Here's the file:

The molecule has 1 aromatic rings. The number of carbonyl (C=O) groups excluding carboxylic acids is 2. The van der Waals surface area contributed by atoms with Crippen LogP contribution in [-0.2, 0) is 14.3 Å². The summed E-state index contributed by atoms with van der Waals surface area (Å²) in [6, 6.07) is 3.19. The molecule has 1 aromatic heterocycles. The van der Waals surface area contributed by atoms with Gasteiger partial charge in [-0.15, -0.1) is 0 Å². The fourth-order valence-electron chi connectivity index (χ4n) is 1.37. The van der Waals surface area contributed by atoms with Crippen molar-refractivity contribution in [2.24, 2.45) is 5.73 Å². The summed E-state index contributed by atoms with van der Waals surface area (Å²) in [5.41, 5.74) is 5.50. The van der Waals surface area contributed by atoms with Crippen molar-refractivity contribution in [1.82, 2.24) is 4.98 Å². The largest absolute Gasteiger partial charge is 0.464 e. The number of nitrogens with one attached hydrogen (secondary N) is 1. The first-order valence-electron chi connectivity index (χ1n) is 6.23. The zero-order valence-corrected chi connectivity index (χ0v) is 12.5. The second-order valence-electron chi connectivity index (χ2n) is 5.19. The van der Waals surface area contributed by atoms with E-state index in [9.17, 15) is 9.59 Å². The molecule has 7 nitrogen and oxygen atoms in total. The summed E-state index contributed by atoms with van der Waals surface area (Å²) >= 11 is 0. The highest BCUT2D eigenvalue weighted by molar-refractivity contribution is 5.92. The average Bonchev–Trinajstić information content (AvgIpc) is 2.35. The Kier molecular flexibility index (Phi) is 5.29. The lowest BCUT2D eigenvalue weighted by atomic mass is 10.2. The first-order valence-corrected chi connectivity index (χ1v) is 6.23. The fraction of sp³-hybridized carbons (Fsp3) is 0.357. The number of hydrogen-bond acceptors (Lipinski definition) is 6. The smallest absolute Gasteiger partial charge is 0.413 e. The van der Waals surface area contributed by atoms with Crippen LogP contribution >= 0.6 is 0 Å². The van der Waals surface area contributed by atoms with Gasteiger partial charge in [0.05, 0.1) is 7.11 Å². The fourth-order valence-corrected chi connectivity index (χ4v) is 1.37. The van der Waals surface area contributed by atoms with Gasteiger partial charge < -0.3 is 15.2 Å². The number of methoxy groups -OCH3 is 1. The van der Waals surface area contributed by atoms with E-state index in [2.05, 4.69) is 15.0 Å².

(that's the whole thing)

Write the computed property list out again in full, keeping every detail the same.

The molecule has 1 aromatic rings. The number of carbonyl (C=O) groups excluding carboxylic acids is 2. The van der Waals surface area contributed by atoms with Crippen LogP contribution in [-0.2, 0) is 14.3 Å². The summed E-state index contributed by atoms with van der Waals surface area (Å²) in [6, 6.07) is 3.19. The molecule has 1 aromatic heterocycles. The van der Waals surface area contributed by atoms with Gasteiger partial charge in [-0.15, -0.1) is 0 Å². The fourth-order valence-electron chi connectivity index (χ4n) is 1.37. The van der Waals surface area contributed by atoms with Crippen molar-refractivity contribution in [2.24, 2.45) is 5.73 Å². The summed E-state index contributed by atoms with van der Waals surface area (Å²) in [5.41, 5.74) is 5.50. The van der Waals surface area contributed by atoms with Crippen molar-refractivity contribution in [1.82, 2.24) is 4.98 Å². The largest absolute Gasteiger partial charge is 0.464 e. The number of nitrogens with one attached hydrogen (secondary N) is 1. The first-order valence-electron chi connectivity index (χ1n) is 6.23. The zero-order valence-corrected chi connectivity index (χ0v) is 12.5. The second-order valence-electron chi connectivity index (χ2n) is 5.19. The van der Waals surface area contributed by atoms with E-state index in [9.17, 15) is 9.59 Å². The molecule has 7 nitrogen and oxygen atoms in total. The summed E-state index contributed by atoms with van der Waals surface area (Å²) >= 11 is 0. The highest BCUT2D eigenvalue weighted by molar-refractivity contribution is 5.92. The average Bonchev–Trinajstić information content (AvgIpc) is 2.35. The Kier molecular flexibility index (Phi) is 5.29. The lowest BCUT2D eigenvalue weighted by atomic mass is 10.2. The first-order valence-corrected chi connectivity index (χ1v) is 6.23. The fraction of sp³-hybridized carbons (Fsp3) is 0.357. The number of hydrogen-bond acceptors (Lipinski definition) is 6. The smallest absolute Gasteiger partial charge is 0.413 e. The van der Waals surface area contributed by atoms with Crippen LogP contribution >= 0.6 is 0 Å². The van der Waals surface area contributed by atoms with Gasteiger partial charge in [0.05, 0.1) is 7.11 Å². The fourth-order valence-corrected chi connectivity index (χ4v) is 1.37. The van der Waals surface area contributed by atoms with Gasteiger partial charge < -0.3 is 15.2 Å². The number of methoxy groups -OCH3 is 1. The van der Waals surface area contributed by atoms with E-state index in [2.05, 4.69) is 15.0 Å².